Lannan Foundation Announces Plan to Close by 2032

Org dedicated to cultural freedom, diversity and creativity says it “never intended to operate in perpetuity”

After more than 60 years of events, lectures, grants and residencies, Santa Fe’s Lannan Foundation announced today that it will begin phasing out of existence over the next decade. It will also close its Lannan Residency Program in Marfa, Texas, which has hosted over 360 artist fellows over the last 20 years. For now, the Indigenous Communities Program, which provides funding to rural Native communities for project work, language preservation and more, will continue.

Over the years, Lannan has hosted events and residencies with innumerable cultural powerhouses, including poet Joy Harjo, writer-activist Alice Walker, filmmaker Boots Riley, activist Angela Davis and far too many more to list here. To help with the slow trudge to non-existence, the foundation has named board member Brenda Coughlin to the executive director position as of April 1, and the release also notes the foundation plans to “spend out all assets,” over the next 10 years.

The foundation was established in 1960 by J. Patrick Lannan Sr., and organization leader Patrick Lannan, who has been onboard since 1986, said in a press statement that, “We see this accelerated spend out as an evolution, not a deviation. We never intended to operate in perpetuity, and we want to have the greatest impact we can right now.”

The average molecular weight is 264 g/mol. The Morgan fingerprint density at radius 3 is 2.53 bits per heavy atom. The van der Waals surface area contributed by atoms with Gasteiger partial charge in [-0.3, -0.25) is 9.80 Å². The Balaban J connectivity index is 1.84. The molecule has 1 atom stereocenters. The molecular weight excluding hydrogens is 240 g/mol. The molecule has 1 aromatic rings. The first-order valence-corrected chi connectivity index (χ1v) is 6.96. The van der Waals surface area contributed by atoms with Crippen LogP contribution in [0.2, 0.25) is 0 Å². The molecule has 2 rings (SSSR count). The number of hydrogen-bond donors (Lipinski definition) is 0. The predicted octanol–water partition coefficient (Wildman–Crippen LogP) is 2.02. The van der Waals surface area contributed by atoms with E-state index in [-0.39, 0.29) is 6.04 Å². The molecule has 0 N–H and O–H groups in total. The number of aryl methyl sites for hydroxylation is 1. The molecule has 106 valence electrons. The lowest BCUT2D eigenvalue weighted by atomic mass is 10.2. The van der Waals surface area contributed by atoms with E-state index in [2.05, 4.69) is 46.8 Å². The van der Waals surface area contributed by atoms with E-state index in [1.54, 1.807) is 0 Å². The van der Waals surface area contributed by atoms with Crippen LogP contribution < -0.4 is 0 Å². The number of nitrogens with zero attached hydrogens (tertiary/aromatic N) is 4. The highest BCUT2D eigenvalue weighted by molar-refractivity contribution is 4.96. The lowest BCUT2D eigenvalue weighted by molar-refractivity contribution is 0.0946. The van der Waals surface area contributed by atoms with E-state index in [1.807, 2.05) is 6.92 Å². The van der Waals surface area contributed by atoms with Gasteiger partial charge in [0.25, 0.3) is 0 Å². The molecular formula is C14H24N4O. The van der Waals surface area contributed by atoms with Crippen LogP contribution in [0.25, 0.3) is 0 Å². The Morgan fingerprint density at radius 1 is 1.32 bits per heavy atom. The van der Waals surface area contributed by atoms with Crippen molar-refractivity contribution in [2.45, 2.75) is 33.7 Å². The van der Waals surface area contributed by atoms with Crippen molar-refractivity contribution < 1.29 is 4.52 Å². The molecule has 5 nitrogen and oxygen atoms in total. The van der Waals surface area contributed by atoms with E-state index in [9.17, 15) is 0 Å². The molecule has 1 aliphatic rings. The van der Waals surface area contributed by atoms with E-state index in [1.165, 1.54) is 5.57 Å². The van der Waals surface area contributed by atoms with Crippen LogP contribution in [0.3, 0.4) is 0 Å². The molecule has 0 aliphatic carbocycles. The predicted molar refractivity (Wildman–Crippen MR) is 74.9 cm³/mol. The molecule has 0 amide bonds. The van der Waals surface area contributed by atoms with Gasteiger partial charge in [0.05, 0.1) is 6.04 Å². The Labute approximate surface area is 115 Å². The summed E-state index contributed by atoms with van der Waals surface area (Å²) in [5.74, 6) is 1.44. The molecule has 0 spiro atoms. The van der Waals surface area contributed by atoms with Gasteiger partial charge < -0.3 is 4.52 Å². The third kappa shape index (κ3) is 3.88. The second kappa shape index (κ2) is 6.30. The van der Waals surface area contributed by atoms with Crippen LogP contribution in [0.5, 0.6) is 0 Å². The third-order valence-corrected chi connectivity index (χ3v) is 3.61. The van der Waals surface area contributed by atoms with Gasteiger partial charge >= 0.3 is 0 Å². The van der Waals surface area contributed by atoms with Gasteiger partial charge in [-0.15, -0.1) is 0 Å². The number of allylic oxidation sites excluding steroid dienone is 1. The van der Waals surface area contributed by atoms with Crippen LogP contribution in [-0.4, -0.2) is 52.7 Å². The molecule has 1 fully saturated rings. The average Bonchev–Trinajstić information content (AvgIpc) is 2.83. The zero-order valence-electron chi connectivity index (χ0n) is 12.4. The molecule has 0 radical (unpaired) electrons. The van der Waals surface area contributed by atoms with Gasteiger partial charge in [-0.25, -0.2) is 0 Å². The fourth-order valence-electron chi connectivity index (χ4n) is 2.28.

Lannan’s 2022 season is already underway, though its March 30 presentation with John Edgar Wideman and Mitchell S. Jackson was postponed to an as-yet undisclosed date later this year. Upcoming events with poet Arthur Sze and author Forrest Gardner (May 11) and poets Terrance Hayes and Tim Seibles (Oct. 19) are all reportedly still on track across the rest of 2022. As for whether the foundation’s extensive online archive featuring events with past participants, including audio, photography and video will live on, Executive Vice President and Director of Administration Frank C. Lawler tells SFR, “that is something we’re looking at.”

“It’s like they say in the arts world—it’s a work in progress,” Lawler continues. “We really have to sit own and analyze the direction we’re going in. We’ve been considering this for some time and working on strategies for the process; we’ve supported a lot of grantees over the years, they’ve done incredible work, and we’ll look for ways to continue to support them in the future.”

Lawler says the foundation’s physical location will “close its doors,” and adds that “It’s going to be a different mindset.”

Meanwhile, from the Lensic Performing Arts Center, where Lannan hosted many of its events, Executive Director Joel Aalberts tells SFR he considers today’s news a turning point.

“The Lensic has been blessed with the partnership and support of the Lannan Foundation,” he says. “Their work has been a tremendous gift to us and the community. That said, there is still a decade of programming and engagement to come. If anything, acknowledging there is now a sunset to their work only amplifies it’s importance and heightens our appreciation. The Lensic is looking forward to working with Lannan to make these next 10 years very special.”

Editor’s note: An earlier version has been updated to clarify the future of the Indigenous Communities Program.

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